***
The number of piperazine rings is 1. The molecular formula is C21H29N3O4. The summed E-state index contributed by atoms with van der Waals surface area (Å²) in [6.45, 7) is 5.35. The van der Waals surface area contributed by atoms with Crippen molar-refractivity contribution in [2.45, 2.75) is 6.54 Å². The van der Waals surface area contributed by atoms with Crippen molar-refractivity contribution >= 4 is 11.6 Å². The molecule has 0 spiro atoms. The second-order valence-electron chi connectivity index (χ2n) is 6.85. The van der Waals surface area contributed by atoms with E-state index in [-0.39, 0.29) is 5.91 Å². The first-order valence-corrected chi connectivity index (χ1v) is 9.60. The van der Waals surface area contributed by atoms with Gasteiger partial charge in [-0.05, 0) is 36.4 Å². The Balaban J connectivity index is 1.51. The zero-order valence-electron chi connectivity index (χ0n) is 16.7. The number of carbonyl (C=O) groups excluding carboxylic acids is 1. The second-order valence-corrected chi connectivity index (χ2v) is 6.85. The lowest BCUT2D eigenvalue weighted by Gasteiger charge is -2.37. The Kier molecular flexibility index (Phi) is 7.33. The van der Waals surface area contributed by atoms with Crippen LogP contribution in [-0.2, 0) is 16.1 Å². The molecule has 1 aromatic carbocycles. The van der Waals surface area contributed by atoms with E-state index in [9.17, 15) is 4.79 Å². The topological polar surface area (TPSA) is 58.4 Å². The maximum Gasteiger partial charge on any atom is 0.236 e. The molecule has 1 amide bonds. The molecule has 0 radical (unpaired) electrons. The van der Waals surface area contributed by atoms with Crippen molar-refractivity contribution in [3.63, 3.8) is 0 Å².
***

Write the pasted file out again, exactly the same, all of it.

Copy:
The number of piperazine rings is 1. The molecular formula is C21H29N3O4. The summed E-state index contributed by atoms with van der Waals surface area (Å²) in [6.45, 7) is 5.35. The van der Waals surface area contributed by atoms with Crippen molar-refractivity contribution in [2.45, 2.75) is 6.54 Å². The van der Waals surface area contributed by atoms with Crippen molar-refractivity contribution >= 4 is 11.6 Å². The molecule has 0 spiro atoms. The second-order valence-electron chi connectivity index (χ2n) is 6.85. The van der Waals surface area contributed by atoms with E-state index in [-0.39, 0.29) is 5.91 Å². The first-order valence-corrected chi connectivity index (χ1v) is 9.60. The van der Waals surface area contributed by atoms with Gasteiger partial charge in [-0.05, 0) is 36.4 Å². The Balaban J connectivity index is 1.51. The zero-order valence-electron chi connectivity index (χ0n) is 16.7. The number of carbonyl (C=O) groups excluding carboxylic acids is 1. The second-order valence-corrected chi connectivity index (χ2v) is 6.85. The lowest BCUT2D eigenvalue weighted by Gasteiger charge is -2.37. The Kier molecular flexibility index (Phi) is 7.33. The van der Waals surface area contributed by atoms with Crippen LogP contribution in [-0.2, 0) is 16.1 Å². The molecule has 1 aromatic carbocycles. The van der Waals surface area contributed by atoms with E-state index in [9.17, 15) is 4.79 Å². The topological polar surface area (TPSA) is 58.4 Å². The maximum Gasteiger partial charge on any atom is 0.236 e. The molecule has 1 amide bonds. The molecule has 0 radical (unpaired) electrons. The van der Waals surface area contributed by atoms with Crippen molar-refractivity contribution in [3.63, 3.8) is 0 Å².